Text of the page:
What is "luxury?"

    What is "luxury?"

    post #1 of 44
    Thread Starter 
    What makes a fragrance feel "luxurious?

    The standard answer is "quality ingredients," but is that really the case? Most perfumes today are Ade from a standard set of aromachemicals manufactured by just a few large firms.

    And yet most Basenoters would say confidently that Sycomore smells more luxurious than Encre Noire, or that Sel Marin smells more luxurious than Bergamotto Marino.

    I guess my question boils down to this: is it simply a psychological trick? A function of brand perceptions and pricing? Or are there certain ingredients that, when included, consistently create the impression of luxury?

    Is "luxury" in the fragrance or in our brains?
    post #2 of 44
    I think it's a bit of both (in the fragrance and in our brains). Luxury, to me, is the whole experience. From purchasing, to the packaging/presentation, to how the fragrance makes me feel.

    Going to Chanel and picking out an Exclusif is more luxurious than purchasing Encre Noire. The SAs at Chanel can be really nice. Then your purchase is all wrapped up in a very nicely presented box/bag, and you get to go home and enjoy your fragrance. The bottle, sprayer and cap should have some heft, be well made (I love the magnetic cap!), and feel good in the hand. Is the fragrance refined? Does the fragrance make me feel like a million bucks? Sure, it does!
    post #3 of 44
    Quote:
    Originally Posted by lairdangus View Post


    Is "luxury" in the fragrance or in our brains?
    Maybe it's a bit of both.
    post #4 of 44

    Something that isn't sold at Macy's. trollolololololol

    post #5 of 44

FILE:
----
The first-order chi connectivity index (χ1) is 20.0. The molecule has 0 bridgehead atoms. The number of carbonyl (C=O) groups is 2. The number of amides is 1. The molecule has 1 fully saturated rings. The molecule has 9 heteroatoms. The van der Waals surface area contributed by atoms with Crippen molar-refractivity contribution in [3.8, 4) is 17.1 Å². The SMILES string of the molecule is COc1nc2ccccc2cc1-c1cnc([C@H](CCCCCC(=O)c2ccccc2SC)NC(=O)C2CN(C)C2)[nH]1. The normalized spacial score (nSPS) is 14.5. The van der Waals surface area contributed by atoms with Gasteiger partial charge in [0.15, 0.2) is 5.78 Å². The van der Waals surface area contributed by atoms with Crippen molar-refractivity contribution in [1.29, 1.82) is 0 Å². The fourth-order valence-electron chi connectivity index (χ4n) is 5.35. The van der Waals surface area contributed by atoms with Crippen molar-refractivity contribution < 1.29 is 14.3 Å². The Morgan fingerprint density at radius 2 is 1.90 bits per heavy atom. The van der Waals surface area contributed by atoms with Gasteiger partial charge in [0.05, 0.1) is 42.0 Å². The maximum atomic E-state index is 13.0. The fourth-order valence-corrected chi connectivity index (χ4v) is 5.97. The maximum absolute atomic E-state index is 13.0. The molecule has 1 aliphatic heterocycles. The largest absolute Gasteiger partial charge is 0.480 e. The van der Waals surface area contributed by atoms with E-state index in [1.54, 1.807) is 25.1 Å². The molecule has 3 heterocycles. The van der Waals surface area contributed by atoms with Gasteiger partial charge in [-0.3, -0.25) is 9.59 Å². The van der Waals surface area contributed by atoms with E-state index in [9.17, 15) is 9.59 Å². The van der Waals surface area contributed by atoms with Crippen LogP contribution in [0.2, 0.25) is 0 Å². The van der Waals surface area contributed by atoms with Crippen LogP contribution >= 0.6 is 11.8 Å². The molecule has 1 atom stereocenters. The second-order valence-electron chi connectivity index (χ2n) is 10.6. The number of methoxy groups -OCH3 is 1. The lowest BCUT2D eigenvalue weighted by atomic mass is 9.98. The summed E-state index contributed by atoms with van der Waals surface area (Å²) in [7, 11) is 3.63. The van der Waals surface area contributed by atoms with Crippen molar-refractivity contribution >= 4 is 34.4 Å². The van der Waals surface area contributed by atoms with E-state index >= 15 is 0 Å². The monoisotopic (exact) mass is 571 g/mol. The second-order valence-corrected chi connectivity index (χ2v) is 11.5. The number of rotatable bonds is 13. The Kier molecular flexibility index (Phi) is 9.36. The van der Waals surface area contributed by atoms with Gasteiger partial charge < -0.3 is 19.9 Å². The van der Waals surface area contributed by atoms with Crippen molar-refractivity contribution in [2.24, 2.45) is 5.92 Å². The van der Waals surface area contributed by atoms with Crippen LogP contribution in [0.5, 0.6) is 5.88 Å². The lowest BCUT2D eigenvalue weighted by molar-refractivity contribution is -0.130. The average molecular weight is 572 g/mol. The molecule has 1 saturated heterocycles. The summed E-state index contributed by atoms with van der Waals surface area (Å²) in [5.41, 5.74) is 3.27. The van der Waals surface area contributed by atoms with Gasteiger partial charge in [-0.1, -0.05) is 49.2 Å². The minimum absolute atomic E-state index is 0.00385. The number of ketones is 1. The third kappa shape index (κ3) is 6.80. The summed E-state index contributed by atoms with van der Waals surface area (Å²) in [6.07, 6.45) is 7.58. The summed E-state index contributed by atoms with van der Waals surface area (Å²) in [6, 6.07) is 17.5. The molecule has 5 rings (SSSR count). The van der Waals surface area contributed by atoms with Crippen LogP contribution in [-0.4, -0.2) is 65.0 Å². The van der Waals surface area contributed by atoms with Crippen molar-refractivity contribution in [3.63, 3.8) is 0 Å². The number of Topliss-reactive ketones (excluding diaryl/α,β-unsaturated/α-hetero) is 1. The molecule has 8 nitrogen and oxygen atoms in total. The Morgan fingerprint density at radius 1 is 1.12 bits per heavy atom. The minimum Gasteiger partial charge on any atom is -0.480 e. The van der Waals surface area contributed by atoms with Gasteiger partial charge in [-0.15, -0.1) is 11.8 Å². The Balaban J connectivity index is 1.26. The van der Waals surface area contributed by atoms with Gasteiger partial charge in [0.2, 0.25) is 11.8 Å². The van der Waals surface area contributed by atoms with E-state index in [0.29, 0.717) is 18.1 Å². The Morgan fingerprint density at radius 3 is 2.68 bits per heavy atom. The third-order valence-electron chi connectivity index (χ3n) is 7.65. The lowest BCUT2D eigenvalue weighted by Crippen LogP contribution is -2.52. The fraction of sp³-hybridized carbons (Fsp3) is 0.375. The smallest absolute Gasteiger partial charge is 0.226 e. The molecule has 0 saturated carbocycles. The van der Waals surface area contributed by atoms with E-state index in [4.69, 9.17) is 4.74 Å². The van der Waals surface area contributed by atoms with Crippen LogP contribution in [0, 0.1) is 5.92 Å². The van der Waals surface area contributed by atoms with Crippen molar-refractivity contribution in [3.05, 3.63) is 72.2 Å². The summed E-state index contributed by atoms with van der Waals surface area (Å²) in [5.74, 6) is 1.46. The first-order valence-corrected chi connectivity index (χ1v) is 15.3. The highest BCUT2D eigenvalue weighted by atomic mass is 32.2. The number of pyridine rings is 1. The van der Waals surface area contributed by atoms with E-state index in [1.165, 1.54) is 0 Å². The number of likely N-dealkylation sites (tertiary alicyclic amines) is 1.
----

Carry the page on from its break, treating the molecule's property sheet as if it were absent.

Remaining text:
When I smell Tea for Two, I smell luxury even though it's adequately priced.

    On the other hand, Xerjoff Zafar is no luxury to my nose but it's pricey.
    post #6 of 44

    Something maybe above your means..

    I drive an Impala so a Benz or anything higher would be luxury to me..

     

    So stuff like

    Clive Christian

    Xerjoff

    MDCI

    post #7 of 44
    Luxury is whatever you don't need.
    post #8 of 44
    Quote:
    Originally Posted by MiniMasterMike View Post

    Luxury is whatever you don't need.

    Plain and simple

    post #9 of 44

    I feel like it's depth and development.  When a fragrance has a lot of complexity and change over the course of it's wearing, that feels luxurious to me.  I'd also add that when it has longevity, that feels more like luxury as well.  I'd also say this impression will vary drastically from one person to the next.

    post #10 of 44

    Oh, and since my opinion of Oud has changed recently, I'd also add this it has a luxurious quality to it in my mind.

    post #11 of 44

    A great combination of fine notes giving the impression of luxury world that is.

    post #12 of 44
    Quote:
    Originally Posted by VintagePoison View Post

    I think it's a bit of both (in the fragrance and in our brains). Luxury, to me, is the whole experience. From purchasing, to the packaging/presentation, to how the fragrance makes me feel.

    Going to Chanel and picking out an Exclusif is more luxurious than purchasing Encre Noire. The SAs at Chanel can be really nice. Then your purchase is all wrapped up in a very nicely presented box/bag, and you get to go home and enjoy your fragrance. The bottle, sprayer and cap should have some heft, be well made (I love the magnetic cap!), and feel good in the hand. Is the fragrance refined? Does the fragrance make me feel like a million bucks? Sure, it does!

    <<<--- totally agree, word for word.

    Some fragrances that fall into such category to me are:
    Slumberhouse Vikt & Baque
    MDCI Invasion Barbare
    most Amouage's
    Kilian Incense Oud
    Tuscan Leather
    Or Black
    Chanel's Cuir de Russie / 31 Rue Cambon / Bel Respiro / Coromandel